The Quarterly Report: Status Ain't Hood's Favorite New Albums
This is a picture of a sword. My friend took it. I like it.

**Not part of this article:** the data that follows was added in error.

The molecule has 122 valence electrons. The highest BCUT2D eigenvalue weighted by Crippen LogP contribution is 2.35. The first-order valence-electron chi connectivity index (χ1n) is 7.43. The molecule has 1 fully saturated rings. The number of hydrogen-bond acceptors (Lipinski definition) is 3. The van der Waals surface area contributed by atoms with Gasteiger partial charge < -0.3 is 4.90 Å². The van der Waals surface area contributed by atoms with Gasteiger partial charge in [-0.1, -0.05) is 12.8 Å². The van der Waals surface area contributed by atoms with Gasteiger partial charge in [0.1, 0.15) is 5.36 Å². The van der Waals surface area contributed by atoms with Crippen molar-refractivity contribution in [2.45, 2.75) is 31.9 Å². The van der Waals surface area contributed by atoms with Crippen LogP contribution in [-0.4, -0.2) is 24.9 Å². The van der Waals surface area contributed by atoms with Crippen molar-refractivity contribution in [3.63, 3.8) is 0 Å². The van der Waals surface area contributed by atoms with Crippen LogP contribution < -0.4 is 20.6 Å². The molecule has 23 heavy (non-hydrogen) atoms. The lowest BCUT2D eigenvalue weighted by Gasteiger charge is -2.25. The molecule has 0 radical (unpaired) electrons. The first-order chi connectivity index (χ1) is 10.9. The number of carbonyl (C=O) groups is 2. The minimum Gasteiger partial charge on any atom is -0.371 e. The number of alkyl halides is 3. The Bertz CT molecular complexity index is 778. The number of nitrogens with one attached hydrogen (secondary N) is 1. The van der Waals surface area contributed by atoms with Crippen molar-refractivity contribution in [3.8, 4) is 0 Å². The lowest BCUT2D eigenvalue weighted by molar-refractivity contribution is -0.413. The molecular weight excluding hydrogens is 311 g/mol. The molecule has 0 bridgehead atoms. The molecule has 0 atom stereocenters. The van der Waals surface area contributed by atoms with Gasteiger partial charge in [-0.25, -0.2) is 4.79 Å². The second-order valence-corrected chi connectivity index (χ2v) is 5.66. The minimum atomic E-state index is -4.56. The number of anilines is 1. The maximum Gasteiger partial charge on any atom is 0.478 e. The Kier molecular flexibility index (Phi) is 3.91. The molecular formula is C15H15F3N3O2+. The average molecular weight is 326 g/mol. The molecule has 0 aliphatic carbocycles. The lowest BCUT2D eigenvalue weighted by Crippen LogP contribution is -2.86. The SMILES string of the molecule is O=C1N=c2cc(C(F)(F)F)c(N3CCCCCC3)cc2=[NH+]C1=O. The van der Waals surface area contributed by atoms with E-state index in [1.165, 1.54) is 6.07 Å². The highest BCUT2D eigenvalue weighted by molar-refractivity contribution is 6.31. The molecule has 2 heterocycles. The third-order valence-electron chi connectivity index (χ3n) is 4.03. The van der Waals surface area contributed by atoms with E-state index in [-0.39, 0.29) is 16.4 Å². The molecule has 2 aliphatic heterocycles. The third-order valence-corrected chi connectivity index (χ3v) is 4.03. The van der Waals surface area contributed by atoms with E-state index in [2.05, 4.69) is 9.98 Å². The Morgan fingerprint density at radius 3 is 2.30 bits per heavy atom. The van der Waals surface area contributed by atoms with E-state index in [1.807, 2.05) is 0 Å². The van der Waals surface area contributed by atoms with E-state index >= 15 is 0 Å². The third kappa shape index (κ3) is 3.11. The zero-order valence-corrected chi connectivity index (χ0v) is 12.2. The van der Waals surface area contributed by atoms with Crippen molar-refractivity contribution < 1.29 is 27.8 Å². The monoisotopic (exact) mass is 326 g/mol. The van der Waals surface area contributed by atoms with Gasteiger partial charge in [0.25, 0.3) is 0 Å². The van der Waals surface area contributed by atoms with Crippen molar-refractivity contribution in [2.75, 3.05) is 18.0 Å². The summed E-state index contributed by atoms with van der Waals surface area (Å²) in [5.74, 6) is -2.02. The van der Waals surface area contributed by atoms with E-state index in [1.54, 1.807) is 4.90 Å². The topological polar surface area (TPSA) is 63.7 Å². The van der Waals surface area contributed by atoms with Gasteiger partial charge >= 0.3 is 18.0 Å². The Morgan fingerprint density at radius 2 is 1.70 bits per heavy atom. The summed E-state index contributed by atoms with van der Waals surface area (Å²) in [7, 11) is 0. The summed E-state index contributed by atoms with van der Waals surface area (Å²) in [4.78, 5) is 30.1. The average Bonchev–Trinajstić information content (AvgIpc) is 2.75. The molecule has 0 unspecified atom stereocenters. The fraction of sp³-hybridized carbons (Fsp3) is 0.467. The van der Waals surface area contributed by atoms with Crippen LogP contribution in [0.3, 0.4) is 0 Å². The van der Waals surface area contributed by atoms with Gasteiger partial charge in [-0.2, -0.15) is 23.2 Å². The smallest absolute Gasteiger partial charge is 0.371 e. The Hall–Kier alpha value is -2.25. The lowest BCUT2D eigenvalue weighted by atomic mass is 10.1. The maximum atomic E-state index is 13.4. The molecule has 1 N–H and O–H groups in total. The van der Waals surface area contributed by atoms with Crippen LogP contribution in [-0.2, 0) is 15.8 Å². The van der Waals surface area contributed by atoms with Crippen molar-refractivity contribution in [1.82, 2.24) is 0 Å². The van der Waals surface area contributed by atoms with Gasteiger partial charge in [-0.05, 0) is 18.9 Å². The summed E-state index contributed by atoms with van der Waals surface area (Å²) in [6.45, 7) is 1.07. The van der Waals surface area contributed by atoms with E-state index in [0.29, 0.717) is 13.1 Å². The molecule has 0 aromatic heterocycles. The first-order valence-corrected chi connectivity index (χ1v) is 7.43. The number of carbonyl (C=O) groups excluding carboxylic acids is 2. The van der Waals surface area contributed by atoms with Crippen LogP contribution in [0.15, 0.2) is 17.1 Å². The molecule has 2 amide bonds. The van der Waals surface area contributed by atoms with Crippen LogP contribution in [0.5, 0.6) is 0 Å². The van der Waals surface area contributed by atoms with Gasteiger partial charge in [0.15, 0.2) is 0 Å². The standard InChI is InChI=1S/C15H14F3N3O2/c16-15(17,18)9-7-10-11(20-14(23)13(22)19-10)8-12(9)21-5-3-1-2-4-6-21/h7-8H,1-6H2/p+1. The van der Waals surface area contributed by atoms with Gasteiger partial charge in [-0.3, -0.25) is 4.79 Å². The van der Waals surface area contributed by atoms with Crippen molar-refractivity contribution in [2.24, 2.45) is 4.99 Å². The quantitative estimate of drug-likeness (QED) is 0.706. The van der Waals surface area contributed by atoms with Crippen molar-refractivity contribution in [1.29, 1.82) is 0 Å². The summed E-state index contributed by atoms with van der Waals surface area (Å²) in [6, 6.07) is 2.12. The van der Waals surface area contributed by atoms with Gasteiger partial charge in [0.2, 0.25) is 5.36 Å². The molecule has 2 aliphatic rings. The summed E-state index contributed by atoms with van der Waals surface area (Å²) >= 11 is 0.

1. Ghostface Killah: Fishscale. This is a little different from the version I heard at a listening party a while ago: no "Charlie Brown," one extra bullshit R&B track, a different version of the monster-banger "The Champ" (Just Blaze told me that the sample wouldn't clear, so he had to bring in a live band to play it, which he'd never done before). But it's still a dazzling, confusing piece of work, Ghost making like an unstable nuclear reactor, throwing his voice like a boomerang. On "Shakey Dog," he goes all breathless telling a robbery story with more urgency and tension and detail than just about any I've ever heard, which is saying something. On "9 Milli Bros.," every member of the Wu-Tang Clan comes unbelievably hard in quick succession, and the effect is just shattering. On "Jellyfish," he and Trife and Cappadonna get all emo, doing love-rap with genuine feeling over some sunkissed MF Doom organ samples. And "Underwater" is as surreal as anything on Supreme Clientele, totally bizarre and compelling and sort of heartwarming. I was a bit skeptical about the idea of Ghost playing to his backpack fanbase on this record and working with so many underground producers, but he sounds a lot more easy and natural over Doom tracks than Doom usually does. This record isn't going to bring New York back, and it isn't going to sell shit (managed to outsell Rob Zombie in its first week, so that's something I guess), but it's another near-perfect display of naked, gurgley passion, and I have a hard time imagining that anything better will come out this year.